Why is This Hiroshima Guy’s Glass of Beer So Superb?
When you run into such great beer, you will want to try all five types. But Yutaka’s rules permit only two glasses per person on any visit. If you want a third glass, you will need to return to the back of the queue or come back another day.
It doesn’t end there. This beer stand opens only for two hours, from 17:00 to 19:00. For this mere two-hour business period, people come from many places in Japan, and for the two-hour operation, three to four hours will be spent by Yutaka to prepare. Why does this place close so early? The answer is related to the next rule.
The final rule: there is no food at this beer stand. It would be easy to imagine Yutaka also selling fried potatoes, sausages, edamame beans and many other snacks that perfect for eating with beer. But, not even dry nuts are available here. This is Yutaka’s intention, that customers who enjoyed two glasses of beer there will also drop by nearby restaurants to enjoy some food. He strongly believes in co-prosperity. He prioritizes “contribution to the local community” over a profit-first operation. “I want to energize Hiroshima with tasty draft beer,” Yutaka said.
“When I wholeheartedly serve beer to customers on their way home from work, I see their faces instantly become smiley. Then, they’ll be relaxed and be able to give smiles to their neighbors,” Yutaka said. “A glass of beer has the ability to give the human mind a little space.”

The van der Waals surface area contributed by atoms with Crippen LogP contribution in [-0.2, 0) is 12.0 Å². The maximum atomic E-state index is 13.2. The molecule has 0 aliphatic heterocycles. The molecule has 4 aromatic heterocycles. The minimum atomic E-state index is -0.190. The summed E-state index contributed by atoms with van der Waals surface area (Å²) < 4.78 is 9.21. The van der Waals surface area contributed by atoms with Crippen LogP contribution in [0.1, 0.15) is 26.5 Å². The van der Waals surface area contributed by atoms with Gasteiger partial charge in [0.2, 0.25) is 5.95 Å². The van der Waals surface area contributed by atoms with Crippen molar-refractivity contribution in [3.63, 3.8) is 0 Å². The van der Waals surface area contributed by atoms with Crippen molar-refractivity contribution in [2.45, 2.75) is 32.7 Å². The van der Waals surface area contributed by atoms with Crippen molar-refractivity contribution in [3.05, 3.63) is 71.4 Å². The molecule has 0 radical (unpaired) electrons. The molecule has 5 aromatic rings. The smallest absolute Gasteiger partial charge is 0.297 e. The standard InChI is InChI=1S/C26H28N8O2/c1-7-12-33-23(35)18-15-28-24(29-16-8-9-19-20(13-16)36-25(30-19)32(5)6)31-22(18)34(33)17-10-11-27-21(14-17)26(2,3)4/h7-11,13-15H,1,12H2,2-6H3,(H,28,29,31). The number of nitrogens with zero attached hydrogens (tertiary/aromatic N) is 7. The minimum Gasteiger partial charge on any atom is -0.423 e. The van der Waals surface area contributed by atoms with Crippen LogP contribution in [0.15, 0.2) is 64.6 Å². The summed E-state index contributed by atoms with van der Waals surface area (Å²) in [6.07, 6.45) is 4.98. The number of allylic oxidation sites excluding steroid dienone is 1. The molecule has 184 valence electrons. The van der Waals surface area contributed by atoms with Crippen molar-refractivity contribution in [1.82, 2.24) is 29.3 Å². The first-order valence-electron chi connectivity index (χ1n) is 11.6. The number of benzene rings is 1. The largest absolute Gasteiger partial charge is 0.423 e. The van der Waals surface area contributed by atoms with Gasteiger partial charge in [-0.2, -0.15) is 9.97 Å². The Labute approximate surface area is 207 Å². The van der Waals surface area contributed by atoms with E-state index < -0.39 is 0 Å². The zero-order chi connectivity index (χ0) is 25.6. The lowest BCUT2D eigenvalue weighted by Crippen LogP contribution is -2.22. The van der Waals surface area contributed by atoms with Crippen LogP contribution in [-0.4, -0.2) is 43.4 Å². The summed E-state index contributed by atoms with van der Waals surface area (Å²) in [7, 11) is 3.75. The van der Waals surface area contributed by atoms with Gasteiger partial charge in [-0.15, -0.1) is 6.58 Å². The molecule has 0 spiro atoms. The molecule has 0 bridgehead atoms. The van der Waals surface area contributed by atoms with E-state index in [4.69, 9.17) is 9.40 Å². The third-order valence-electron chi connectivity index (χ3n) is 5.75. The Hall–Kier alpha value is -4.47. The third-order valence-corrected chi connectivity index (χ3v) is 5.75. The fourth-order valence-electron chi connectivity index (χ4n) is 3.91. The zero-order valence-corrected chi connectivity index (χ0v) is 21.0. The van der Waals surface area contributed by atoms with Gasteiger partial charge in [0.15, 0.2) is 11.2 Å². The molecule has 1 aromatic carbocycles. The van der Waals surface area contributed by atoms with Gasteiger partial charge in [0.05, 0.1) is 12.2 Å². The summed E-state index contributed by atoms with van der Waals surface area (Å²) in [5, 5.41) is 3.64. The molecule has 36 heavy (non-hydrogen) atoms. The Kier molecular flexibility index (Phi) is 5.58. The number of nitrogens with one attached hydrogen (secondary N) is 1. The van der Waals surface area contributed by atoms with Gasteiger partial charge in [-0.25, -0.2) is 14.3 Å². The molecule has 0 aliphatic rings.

A full-hearted beer can transcend beer itself, becoming something more than mere beer. In that sense, beer can play the role of “means to convey emotion.” Pouring beer into a shiny glass which was cleaned with a full heart is totally opposite to pure business efficiency. However, it’s this opposing model to a business ideal – in other words, the wish to make people happy – that is the very secret to attracting customers who come all the way to Hiroshima via the Shinkansen bullet train. It may also be a key to revitalizing small stores.
According to the most recent tourist data, visitors to Hiroshima exceed 12.6 million a year – 10% of Japan’s population. The number is still on the rise, with tourists both from home and abroad*7. Many foreign tourists love to visit the A-bomb dome and Peace Memorial Park. No wonder. But, you may not want to miss a visit to this tiny beer stand while you are in Hiroshima!
Story by Motomi Takahashi
*2：国税庁「酒のしおり」、およびRobobank Roboresearch Food & Agribusiness